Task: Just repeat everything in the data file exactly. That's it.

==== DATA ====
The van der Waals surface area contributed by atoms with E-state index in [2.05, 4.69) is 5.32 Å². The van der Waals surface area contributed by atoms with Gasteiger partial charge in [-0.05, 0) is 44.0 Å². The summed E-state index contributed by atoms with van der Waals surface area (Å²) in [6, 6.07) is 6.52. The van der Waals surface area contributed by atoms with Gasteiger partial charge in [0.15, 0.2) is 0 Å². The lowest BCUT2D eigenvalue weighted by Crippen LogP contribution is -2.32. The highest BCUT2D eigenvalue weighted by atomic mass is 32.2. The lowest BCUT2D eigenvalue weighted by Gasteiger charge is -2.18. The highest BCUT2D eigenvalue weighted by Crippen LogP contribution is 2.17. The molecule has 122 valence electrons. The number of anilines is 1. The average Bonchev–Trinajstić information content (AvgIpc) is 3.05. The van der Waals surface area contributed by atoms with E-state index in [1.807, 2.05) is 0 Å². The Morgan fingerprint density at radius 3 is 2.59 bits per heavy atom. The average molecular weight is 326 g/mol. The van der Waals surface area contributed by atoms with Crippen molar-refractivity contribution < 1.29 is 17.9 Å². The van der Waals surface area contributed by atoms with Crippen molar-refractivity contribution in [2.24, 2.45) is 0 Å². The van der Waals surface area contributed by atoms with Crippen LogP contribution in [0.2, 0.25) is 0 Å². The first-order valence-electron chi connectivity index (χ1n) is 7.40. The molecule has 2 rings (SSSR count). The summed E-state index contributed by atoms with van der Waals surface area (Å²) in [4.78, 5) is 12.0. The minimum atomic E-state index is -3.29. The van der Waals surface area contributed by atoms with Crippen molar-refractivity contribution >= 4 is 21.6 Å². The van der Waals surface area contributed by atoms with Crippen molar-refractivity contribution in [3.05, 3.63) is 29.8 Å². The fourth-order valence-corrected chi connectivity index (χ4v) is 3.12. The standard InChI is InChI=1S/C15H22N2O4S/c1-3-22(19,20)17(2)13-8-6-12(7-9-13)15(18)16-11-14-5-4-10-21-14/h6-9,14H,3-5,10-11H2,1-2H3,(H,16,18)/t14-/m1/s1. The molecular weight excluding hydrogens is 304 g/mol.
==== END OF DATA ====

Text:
The van der Waals surface area contributed by atoms with E-state index in [2.05, 4.69) is 5.32 Å². The van der Waals surface area contributed by atoms with Gasteiger partial charge in [-0.05, 0) is 44.0 Å². The summed E-state index contributed by atoms with van der Waals surface area (Å²) in [6, 6.07) is 6.52. The van der Waals surface area contributed by atoms with Gasteiger partial charge in [0.15, 0.2) is 0 Å². The lowest BCUT2D eigenvalue weighted by Crippen LogP contribution is -2.32. The highest BCUT2D eigenvalue weighted by atomic mass is 32.2. The lowest BCUT2D eigenvalue weighted by Gasteiger charge is -2.18. The highest BCUT2D eigenvalue weighted by Crippen LogP contribution is 2.17. The molecule has 122 valence electrons. The number of anilines is 1. The average Bonchev–Trinajstić information content (AvgIpc) is 3.05. The van der Waals surface area contributed by atoms with E-state index in [1.807, 2.05) is 0 Å². The Morgan fingerprint density at radius 3 is 2.59 bits per heavy atom. The average molecular weight is 326 g/mol. The van der Waals surface area contributed by atoms with Crippen molar-refractivity contribution < 1.29 is 17.9 Å². The van der Waals surface area contributed by atoms with Crippen molar-refractivity contribution in [2.24, 2.45) is 0 Å². The van der Waals surface area contributed by atoms with Crippen LogP contribution in [0.2, 0.25) is 0 Å². The first-order valence-electron chi connectivity index (χ1n) is 7.40. The molecule has 2 rings (SSSR count). The summed E-state index contributed by atoms with van der Waals surface area (Å²) in [4.78, 5) is 12.0. The minimum atomic E-state index is -3.29. The van der Waals surface area contributed by atoms with Crippen molar-refractivity contribution >= 4 is 21.6 Å². The van der Waals surface area contributed by atoms with Crippen molar-refractivity contribution in [3.05, 3.63) is 29.8 Å². The fourth-order valence-corrected chi connectivity index (χ4v) is 3.12. The standard InChI is InChI=1S/C15H22N2O4S/c1-3-22(19,20)17(2)13-8-6-12(7-9-13)15(18)16-11-14-5-4-10-21-14/h6-9,14H,3-5,10-11H2,1-2H3,(H,16,18)/t14-/m1/s1. The molecular weight excluding hydrogens is 304 g/mol.